I'm really not a big pink person, but there is something sweet about a newborn little girl and light pink. So we painted Lyla's nursery a really light shade of pink (Behr's Poetic Princess). I chose this color because I wanted it to be subtle and not overwhelmingly pink. The strange thing is, when the whole room was that pale pink color, it felt a little bit like someone was trying to smother you with cotton candy. So I decided that what the room needed was a more dramatic accent wall.

The theme of the room is a garden... flowers, bugs, butterflies, birds, etc... Plus, I LOVE dandelions! We used dandelions in our wedding invitations, plus I stitched this embroidery hoop for Lyla a long time ago. I had seen this dandelion stencil from Cutting Edge Stencils months ago, and I knew I wanted to use it when I made over Lyla's room. I also already had the 3D butterflies that look great in person (like either of these from Amazon: Umbra Mariposa Butterfly Wall Art or Umbra Monarchy Wall Décor).

Let me tell you a little more about the stencil before moving onto the tutorial. Cutting Edge Stencils are really awesome and easy to use. There are so many wonderful choices for stencils that it's hard to choose which one to do. Some of the complex allover stencils (which I love) are a little bit harder to do and definitely take more time. The dandelion stencil is one of the simplest and easiest stencils. It hardly took any time at all, especially since I only ended out doing one dandelion. Make sure that you read the directions and watch some of the helpful tutorial videos from Cutting Edge Stencils before you start your stenciling project. I used a roller to paint the dandelion, but in retrospect, because of all of the little details, I think that it would have been better to use a stenciling brush.


This is actually a complicated project. There are a lot of different colors and measurements to keep track of, so it is very important to plan the project well before you start, write everything down, and label everything. Since I'm really a math person at heart, I enjoyed planning this a lot. The project itself worked out perfectly and turned out better than I had expected.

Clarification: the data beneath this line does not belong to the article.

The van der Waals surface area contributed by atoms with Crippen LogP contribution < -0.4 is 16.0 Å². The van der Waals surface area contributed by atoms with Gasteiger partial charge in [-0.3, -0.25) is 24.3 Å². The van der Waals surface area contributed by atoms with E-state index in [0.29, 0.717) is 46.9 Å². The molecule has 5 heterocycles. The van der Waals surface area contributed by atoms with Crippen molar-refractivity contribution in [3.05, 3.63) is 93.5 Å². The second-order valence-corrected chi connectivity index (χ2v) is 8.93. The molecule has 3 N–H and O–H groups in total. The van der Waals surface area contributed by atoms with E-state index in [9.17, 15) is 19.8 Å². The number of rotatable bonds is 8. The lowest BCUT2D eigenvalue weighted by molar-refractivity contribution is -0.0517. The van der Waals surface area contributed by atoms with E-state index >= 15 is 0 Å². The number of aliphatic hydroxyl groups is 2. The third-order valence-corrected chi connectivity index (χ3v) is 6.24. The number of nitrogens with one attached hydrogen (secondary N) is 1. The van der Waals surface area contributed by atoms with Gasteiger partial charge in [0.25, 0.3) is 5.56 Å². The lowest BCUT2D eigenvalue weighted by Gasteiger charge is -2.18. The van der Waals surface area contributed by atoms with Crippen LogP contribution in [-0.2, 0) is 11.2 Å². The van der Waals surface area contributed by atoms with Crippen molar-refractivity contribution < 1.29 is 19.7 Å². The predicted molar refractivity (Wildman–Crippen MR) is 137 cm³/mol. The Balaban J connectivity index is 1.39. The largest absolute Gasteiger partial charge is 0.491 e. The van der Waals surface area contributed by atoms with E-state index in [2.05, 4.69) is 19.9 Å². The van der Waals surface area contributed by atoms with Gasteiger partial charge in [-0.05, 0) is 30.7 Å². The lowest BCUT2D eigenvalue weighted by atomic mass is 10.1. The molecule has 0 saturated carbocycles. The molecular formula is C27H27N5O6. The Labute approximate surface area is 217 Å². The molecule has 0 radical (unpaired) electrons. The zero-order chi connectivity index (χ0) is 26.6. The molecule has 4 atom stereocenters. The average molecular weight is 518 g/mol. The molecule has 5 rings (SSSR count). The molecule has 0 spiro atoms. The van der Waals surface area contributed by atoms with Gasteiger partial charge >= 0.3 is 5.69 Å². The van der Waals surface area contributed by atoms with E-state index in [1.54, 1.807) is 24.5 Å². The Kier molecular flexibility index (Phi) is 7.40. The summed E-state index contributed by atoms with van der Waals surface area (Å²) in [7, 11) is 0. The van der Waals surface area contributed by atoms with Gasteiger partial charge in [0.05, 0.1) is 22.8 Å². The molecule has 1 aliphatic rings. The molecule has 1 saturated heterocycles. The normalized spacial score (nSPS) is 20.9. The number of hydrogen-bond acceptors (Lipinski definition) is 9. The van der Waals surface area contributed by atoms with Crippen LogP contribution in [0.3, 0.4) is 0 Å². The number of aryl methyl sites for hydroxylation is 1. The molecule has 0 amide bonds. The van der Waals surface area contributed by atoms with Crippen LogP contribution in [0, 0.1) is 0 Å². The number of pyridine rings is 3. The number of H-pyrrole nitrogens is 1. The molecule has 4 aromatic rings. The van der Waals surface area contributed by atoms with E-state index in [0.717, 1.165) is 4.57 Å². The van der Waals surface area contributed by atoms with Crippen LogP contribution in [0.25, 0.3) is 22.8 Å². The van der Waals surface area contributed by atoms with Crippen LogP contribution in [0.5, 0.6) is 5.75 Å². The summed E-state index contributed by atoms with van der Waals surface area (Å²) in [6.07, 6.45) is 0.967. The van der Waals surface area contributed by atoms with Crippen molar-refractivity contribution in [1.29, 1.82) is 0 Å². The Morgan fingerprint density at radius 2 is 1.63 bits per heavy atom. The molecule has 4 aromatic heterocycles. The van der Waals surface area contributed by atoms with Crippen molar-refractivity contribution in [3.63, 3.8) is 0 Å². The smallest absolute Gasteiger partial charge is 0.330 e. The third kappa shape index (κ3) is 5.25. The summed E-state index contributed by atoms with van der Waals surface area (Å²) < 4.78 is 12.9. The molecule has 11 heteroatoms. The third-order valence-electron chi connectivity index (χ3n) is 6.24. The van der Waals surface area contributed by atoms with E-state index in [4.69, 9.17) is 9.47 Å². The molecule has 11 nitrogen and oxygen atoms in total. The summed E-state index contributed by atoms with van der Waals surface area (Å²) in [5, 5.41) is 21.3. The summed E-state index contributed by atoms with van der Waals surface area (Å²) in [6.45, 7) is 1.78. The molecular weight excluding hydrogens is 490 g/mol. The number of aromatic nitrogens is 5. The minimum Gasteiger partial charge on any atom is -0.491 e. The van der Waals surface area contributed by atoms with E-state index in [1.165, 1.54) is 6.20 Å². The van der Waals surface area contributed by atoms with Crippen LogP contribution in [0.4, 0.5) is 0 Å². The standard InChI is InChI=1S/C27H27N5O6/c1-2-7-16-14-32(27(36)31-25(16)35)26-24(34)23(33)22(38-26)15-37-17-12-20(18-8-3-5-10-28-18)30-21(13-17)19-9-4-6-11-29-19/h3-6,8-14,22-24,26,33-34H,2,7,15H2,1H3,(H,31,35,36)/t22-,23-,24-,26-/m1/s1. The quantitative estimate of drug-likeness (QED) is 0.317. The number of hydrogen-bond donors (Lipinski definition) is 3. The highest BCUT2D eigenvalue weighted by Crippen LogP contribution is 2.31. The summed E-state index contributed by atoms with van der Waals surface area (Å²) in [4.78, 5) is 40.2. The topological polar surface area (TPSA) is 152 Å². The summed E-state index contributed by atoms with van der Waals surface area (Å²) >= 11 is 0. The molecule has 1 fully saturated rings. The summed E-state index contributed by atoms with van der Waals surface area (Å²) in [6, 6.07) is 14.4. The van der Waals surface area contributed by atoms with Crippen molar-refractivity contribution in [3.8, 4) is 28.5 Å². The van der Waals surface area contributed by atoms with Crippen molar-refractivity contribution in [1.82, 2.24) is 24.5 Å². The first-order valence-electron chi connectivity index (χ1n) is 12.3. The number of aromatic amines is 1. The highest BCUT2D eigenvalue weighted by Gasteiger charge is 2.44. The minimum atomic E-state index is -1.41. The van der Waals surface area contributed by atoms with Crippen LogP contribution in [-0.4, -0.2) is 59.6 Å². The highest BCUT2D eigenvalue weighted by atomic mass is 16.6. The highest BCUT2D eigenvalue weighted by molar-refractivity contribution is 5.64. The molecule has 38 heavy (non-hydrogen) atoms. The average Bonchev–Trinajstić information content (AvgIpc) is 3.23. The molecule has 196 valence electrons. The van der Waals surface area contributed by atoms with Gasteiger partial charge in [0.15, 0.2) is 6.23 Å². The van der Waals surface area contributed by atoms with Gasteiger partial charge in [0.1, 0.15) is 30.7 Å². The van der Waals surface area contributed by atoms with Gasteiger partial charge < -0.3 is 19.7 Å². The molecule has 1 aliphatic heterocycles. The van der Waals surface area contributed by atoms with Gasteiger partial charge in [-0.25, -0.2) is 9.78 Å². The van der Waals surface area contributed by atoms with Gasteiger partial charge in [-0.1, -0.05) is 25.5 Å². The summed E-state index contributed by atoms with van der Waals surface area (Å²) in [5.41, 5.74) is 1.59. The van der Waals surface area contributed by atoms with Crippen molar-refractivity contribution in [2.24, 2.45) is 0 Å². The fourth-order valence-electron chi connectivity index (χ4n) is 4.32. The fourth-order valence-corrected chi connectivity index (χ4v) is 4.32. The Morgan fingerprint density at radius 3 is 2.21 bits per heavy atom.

First, measure the height of your wall and decide how many stripes you want (plus what colors they will be). I wanted to make it so that the stripes got increasingly larger (this is where the math came in), but you could also make all of the stripes the same size. For the colors, I ended out getting the paint chip that her original wall color was on, and getting sample sizes of the other colors. I only had to use one paint sample per stripe, but you might need more paint for a larger wall. Make sure that you label these!
Here is the pattern I followed. If your wall is between 92 and 100 inches, you can use the same pattern. The stripe at the very bottom can be a little bigger than the rest.
STEP 1 - Measure where each of the lines will be and mark them with small pieces of painter's tape. (I drew arrows on the tape to help me remember which side was marking the edge of the stripe.
STEP 2 - Paint the odd numbered stripes. Use two coats of paint (or more if needed). Make sure that you paint over the lines into the even numbered stripes.

STEP 3 - Let the paint dry and then carefully tape off the outside of the even stripes. Use a level and make sure that your lines are straight.

STEP 4 - Now paint the even numbered stripes. This time, make sure to stay inside of the lines. Paint 2 (or more) coats.

STEP 5 - Peel off the tape, touch up any places that might need it, and you're done.